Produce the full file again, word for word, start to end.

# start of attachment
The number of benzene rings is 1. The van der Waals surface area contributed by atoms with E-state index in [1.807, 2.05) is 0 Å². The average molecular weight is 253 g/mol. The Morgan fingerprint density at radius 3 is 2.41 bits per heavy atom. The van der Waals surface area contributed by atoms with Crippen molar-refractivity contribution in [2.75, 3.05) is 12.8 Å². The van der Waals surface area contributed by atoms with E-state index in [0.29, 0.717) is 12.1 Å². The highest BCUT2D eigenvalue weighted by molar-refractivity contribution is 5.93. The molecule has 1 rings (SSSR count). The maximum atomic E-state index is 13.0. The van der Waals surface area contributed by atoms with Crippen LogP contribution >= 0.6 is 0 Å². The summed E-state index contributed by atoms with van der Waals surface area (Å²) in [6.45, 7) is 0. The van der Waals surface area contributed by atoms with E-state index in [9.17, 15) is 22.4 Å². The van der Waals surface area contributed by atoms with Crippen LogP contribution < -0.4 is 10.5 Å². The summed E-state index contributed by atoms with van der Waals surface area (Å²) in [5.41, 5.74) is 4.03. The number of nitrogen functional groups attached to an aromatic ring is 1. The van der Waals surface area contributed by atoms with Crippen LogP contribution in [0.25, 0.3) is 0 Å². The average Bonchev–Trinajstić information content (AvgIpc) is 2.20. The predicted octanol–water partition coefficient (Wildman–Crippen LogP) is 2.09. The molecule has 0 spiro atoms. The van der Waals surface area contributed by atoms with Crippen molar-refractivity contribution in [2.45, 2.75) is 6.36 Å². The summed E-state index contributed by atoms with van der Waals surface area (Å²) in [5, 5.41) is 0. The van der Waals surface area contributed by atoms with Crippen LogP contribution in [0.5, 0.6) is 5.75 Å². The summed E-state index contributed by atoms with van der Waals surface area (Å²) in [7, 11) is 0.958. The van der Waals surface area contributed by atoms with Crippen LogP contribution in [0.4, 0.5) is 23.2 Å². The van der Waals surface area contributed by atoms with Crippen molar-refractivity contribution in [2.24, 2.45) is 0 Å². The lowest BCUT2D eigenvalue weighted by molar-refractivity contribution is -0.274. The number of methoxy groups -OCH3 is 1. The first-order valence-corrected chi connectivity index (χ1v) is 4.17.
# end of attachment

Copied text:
The number of benzene rings is 1. The van der Waals surface area contributed by atoms with E-state index in [1.807, 2.05) is 0 Å². The average molecular weight is 253 g/mol. The Morgan fingerprint density at radius 3 is 2.41 bits per heavy atom. The van der Waals surface area contributed by atoms with Crippen molar-refractivity contribution in [2.75, 3.05) is 12.8 Å². The van der Waals surface area contributed by atoms with E-state index in [0.29, 0.717) is 12.1 Å². The highest BCUT2D eigenvalue weighted by molar-refractivity contribution is 5.93. The molecule has 1 rings (SSSR count). The maximum atomic E-state index is 13.0. The van der Waals surface area contributed by atoms with Crippen LogP contribution >= 0.6 is 0 Å². The summed E-state index contributed by atoms with van der Waals surface area (Å²) in [6.45, 7) is 0. The van der Waals surface area contributed by atoms with E-state index in [9.17, 15) is 22.4 Å². The van der Waals surface area contributed by atoms with Crippen LogP contribution < -0.4 is 10.5 Å². The summed E-state index contributed by atoms with van der Waals surface area (Å²) in [5.41, 5.74) is 4.03. The number of nitrogen functional groups attached to an aromatic ring is 1. The van der Waals surface area contributed by atoms with Crippen LogP contribution in [0.25, 0.3) is 0 Å². The average Bonchev–Trinajstić information content (AvgIpc) is 2.20. The predicted octanol–water partition coefficient (Wildman–Crippen LogP) is 2.09. The molecule has 0 spiro atoms. The van der Waals surface area contributed by atoms with Crippen molar-refractivity contribution in [2.45, 2.75) is 6.36 Å². The summed E-state index contributed by atoms with van der Waals surface area (Å²) in [5, 5.41) is 0. The van der Waals surface area contributed by atoms with Crippen LogP contribution in [0.5, 0.6) is 5.75 Å². The summed E-state index contributed by atoms with van der Waals surface area (Å²) in [7, 11) is 0.958. The van der Waals surface area contributed by atoms with Crippen LogP contribution in [0.4, 0.5) is 23.2 Å². The van der Waals surface area contributed by atoms with Crippen molar-refractivity contribution in [2.24, 2.45) is 0 Å². The lowest BCUT2D eigenvalue weighted by molar-refractivity contribution is -0.274. The number of methoxy groups -OCH3 is 1. The first-order valence-corrected chi connectivity index (χ1v) is 4.17.